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Telomeres: What Does a Lobster Know That You Don't Know?

06/18/2015 05:11 pm ET | Updated Jun 18, 2016

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In 2009 a fisherman off the coast of Newfoundland, Canada caught a lobster. Normally, this isn't news considering the number of crustaceans pulled from the water every year in that part of the world. What makes this lobster so interesting is that it weighed 20 pounds and was estimated to be at least 140 years old.

Take a moment to really think about that last fact. In theory, this lobster hatched in 1869 - just four years after the end of the American Civil War. Most lobsters don't live to that ripe old age because they're eaten, injured or exposed to disease but if you removed these external forces the results would be very different.

Lobsters are one of a handful of species that appear to be "biologically immortal." These creatures don't age in the same way that you or I do. Every time our cells divide something called a telomere is shortened. There's a direct relation between telomere length and cell age with the oldest cells having the shortest telomeres.

Think of a telomere as the little cap at the end of your shoelace. That cap keeps the rest of the lace from fraying. When it comes to your body, these telomeres act in the same way by protecting the DNA within your cells. Once a telomere gets too short it can no longer guard the DNA and the cell begins to age and eventually dies.

Lobster cells behave very differently. Instead of shortening over time, a lobster's telomeres are constantly rejuvenating thanks to the enzyme telomerase. Humans also produce telomerase but not at the same levels as a lobster. In the human body cancer cells make the most telomerase which is part of the reason why the disease can be so difficult to fight. In a sense, cancer cells are almost immortal -- that is, as long as they manufacture telomerase.

We know telomere length is tied to aging and that the enzyme telomerase can prolong a cell's life. However, we also know that too much telomerase can lead to problems. So here is the question: is there any way we can undo the damage to our telomeres and make the right amount of telomerase without increasing our risk for cancer?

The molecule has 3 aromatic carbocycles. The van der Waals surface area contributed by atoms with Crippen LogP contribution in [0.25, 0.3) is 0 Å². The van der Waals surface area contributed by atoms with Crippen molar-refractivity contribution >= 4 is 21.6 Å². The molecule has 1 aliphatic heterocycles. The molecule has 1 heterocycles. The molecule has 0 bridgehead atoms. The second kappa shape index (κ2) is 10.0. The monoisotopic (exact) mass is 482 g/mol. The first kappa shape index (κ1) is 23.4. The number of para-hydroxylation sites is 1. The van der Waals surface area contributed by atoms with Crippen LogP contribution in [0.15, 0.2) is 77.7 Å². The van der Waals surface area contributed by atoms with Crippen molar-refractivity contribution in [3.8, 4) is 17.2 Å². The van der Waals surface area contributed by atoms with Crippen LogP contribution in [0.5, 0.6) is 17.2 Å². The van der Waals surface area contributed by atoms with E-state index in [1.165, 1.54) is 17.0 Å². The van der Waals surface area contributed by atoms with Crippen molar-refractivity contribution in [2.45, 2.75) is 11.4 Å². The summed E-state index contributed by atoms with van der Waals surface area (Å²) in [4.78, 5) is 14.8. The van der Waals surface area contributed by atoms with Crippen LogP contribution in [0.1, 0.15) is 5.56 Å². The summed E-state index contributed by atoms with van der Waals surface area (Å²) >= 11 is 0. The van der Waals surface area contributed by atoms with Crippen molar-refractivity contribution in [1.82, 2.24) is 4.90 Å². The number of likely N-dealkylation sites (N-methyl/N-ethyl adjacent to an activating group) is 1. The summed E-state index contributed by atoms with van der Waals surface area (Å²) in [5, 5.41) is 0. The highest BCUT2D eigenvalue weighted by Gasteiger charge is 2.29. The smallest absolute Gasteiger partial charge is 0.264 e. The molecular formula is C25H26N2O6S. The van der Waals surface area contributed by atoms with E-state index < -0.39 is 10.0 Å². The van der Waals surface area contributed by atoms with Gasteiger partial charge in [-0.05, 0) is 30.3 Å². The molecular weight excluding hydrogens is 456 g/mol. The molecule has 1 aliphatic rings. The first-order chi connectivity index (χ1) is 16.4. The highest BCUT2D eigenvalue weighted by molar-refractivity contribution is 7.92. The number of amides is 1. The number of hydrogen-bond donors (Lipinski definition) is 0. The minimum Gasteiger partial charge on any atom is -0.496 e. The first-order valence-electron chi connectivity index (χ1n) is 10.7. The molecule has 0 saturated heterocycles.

Scientists from the University of California San Francisco and the Preventative Medicine Research Institute monitored a group of men with low-risk prostate cancer who had elevated PSA levels (the blood marker for prostate cancer). Instead of being rushed into surgery or chemotherapy, these patients took part in a vigorous program consisting of: exercise, deep relaxation techniques like yoga or meditation, better dietary choices and group therapy classes where they were encouraged to express some of their emotions as well as personal obstacles.

This landmark study yielded impressive results. Within three months these men regulated 500 new genes tied to disease prevention, lowered their PSA levels, and - here's the most important point-- increased their telomerase by 30%. Even more compelling is that the cancer didn't get worse because of the heightened levels of telomerase. On the contrary, in many cases the cancer went into remission.

In a similar study -- also conducted by UCSF and PMRI -- 35 men with early-stage prostate cancer were monitored over a period of five years. Ten patients were asked to change their lifestyles while the other 25 continued with what they were doing.

At the end of the five years researchers found the patients who altered their lifestyles had telomeres that were up to 10 percent longer than when they started. Could that mean they lengthened their lifespan by 10 percent? By contrast, the telomeres in the other 25 patients had shrunk by three percent during that same period.

The research into telomeres is truly groundbreaking. Here is further evidence that we have the ability to change who we are, reverse disease, and even turn back the clock of our predetermined mortality at the most elemental level by letting go of old habits and behaviors. The participants in these studies began to control and alter their thoughts and emotions. They also made different choices, which lead to new experiences. From these experiences came new emotions and feelings that altered their biology as well as their genetic expression. By doing so these men may have elongated their lives.

These principles are very similar to those we teach in the workshops around the world. If your personality creates your personal reality...and your personality is made up of how you think, how you act and how you feel, then by changing any of these fundamental elements, it should lead to both a new personality as well as a new personal reality. When we make the decision to change our lives, fully commit to the work and then override old neural networks that lead us down the same predictable path and create new ones, our biology must change too. If a lobster can do it, why can't you?

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